The Foxbat is a high-performance, high-altitude interceptor. This fast but unmaneuverable interceptor has also been deployed as a high altitude reconnaissance platform. Given the NATO reporting name 'Foxbat', the MiG-25 was designed to intercept the US B-70 bomber that was to have been capable of Mach 3. The B-70 was never built, however, so the Soviets were left with a long-range interceptor capable of astonishing speed and a phenomenal rate of climb. A MiG-25 can take off and climb to an altitude of 35,000 meters (114,000 ft) in a little over four minutes.
It would appear that at the time of the MiG-15 requirement, the intelligence, planning, and technological forecasting elements of the Soviet hierarchy had more to consider than the B-36. The B-47 and B-52 were sufficiently well under way to create a fairly accurate estimate of future U.S. strategic capabilities. Among those capabilities the B-36 was only the most proximate. Likewise, the hypotheses about reactive designs of the TU-128P and MiG-25 are viable in this context, but the point remains that multiple considerations about the “threat” may have entered the decision.
A comparison applied to altitude serves to confirm the MiG-15/B-36 interaction and further confuse the relationship between the MiG-25 and the XB-70. The illustration serves to introduce a most important aspect of possible qualitative interaction. The Soviets, in the first decade after the war, attained a capability to contest the high altitude regime. However, the change of U.S. tactics which emphasized low-level penetration rendered their capability largely obsolete.
To contest the low-level regime required a competence in electronics which found them at an extreme disadvantage. Thereafter, the predominant Soviet operational objectives, speed and high altitude, became largely irrelevant. The tactic of low-level penetration radically altered the basis of qualitative interaction. For twenty years the Soviets have had the “requirement” to cope with the low-level threat. From what is known about Soviet avionics, the requisite Doppler radars and moving target indicator circuitry had not emerged to enable a Soviet interceptor to look down on a penetrating bomber against the clutter of radar returns from the ground.
While the Ye-155 was always envisioned for interception missions, Mikoyan-Gurevich did not lose sight of possible use as an untouchable "fast reconnaissance" platform. The first prototype, the Ye-155-R1 reconnaissance variant, made its first flight on 06 March 1964. The first flight of the interceptor prototype, Ye-155-P1, took place on 09 September 1964.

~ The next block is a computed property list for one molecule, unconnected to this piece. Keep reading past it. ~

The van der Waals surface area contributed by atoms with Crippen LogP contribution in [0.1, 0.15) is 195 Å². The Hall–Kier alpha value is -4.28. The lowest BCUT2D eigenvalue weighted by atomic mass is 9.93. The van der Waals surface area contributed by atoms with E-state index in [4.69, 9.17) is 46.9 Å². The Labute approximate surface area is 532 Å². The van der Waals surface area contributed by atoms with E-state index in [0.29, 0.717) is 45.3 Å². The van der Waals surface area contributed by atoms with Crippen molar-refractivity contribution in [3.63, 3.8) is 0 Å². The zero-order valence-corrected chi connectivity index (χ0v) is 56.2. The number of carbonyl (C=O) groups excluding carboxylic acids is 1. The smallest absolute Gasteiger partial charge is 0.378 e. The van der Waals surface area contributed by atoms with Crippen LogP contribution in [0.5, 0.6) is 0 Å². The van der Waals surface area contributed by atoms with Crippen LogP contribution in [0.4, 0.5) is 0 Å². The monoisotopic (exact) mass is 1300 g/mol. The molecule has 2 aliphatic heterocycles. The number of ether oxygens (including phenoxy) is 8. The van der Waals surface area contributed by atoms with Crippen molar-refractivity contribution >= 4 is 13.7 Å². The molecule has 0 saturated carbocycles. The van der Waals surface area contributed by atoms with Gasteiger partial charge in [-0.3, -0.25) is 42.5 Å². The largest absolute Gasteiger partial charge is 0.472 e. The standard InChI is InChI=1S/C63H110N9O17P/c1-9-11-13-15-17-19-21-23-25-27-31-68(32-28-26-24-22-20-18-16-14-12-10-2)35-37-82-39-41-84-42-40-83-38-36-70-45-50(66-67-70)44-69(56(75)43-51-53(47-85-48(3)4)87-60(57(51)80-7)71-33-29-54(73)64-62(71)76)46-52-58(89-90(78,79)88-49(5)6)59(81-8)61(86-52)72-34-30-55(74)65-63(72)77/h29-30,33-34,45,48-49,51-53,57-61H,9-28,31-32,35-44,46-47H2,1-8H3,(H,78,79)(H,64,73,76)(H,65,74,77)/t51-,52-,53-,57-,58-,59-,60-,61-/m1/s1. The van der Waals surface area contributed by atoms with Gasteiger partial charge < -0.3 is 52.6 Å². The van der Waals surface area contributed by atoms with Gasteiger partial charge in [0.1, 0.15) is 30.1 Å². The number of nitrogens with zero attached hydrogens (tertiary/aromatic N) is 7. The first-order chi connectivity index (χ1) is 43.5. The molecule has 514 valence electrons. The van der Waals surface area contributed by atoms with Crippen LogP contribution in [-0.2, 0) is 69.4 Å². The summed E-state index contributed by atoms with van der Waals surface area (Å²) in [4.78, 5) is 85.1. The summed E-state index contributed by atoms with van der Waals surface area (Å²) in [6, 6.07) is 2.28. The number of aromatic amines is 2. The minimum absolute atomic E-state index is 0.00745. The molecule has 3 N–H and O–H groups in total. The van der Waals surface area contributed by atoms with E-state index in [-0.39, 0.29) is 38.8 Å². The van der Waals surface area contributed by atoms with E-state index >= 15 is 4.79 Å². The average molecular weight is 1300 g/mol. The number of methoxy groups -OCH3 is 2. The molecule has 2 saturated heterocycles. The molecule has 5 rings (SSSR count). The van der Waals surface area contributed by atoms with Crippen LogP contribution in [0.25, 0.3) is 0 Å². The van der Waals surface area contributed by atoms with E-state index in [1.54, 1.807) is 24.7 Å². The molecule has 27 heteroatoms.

The interceptor was generally associated with the Ye-266 experimental aircraft which set sustained speed records of 1,411 mph in April of 1965. The Ye-155 prototype was assigned a secret designation of "Ye-266" (Ye-266M) and utilized as a record-breaking platform. These records were acknowledged by the Federation Aeronautique Internationale (FAI), bringing attention of the Soviet design to Western observers for the first time. The first record breaking act occurred on March 16th, 1965 with Alexander Fedotov at the controls, reaching 2,319.12km/h and a 1,000- and 2,000kg payload. 2,982.5km/h was then achieved without a payload in 1967. Fedotov eventually claimed another record by reaching an altitude of 29,977m while carrying a payload of 1,000kg and later netted 35,230m with a 1,000kg payload - this record, however, resulting in an double engine flameout and forcing the pilot to glide his aircraft back down to safety. On August 31st, 1977, a Ye-266M fitted with a pair of R-15-BF2-300 engines set a speed record at 123,523.62 feet.
Lockheed's A-12 was quick to capture several records away from the Mikoyan-Gurevich aircraft by May of 1965. Of the 29 records claimed by the new Soviet design, several were not broken until the early-to-mid 1990s while others remain even today. Their efforts in the design of the Ye-155/Ye-266 and its counterparts captured the design Mikoyan-Gurevich design team the "Lenin Prize" for their achievements. The Ye-266 record-breaking airframe would prove critical in the development and ultimate production of the upcoming MiG-31 "Foxhound" series - a long-range interceptor created in 1982 to overcome the performance limitations of the MiG-25 series, once the latter entered service production with Soviet units in the 1970s.
Development of the MiG-25, took several more years to complete.The new aircraft was first shown to the public at Domodedovo air show on 09 July 1967. Production of the interceptor was undertaken in 1969 under the military designation of "MiG-25". NATO believed the new Soviet aircraft to be an agile, dedicated fighter design, and assigned the MiG-25 the codename of "Foxbat" to coincide with NATO practice of designating Soviet fighters with "F" names and bombers with "B" names.
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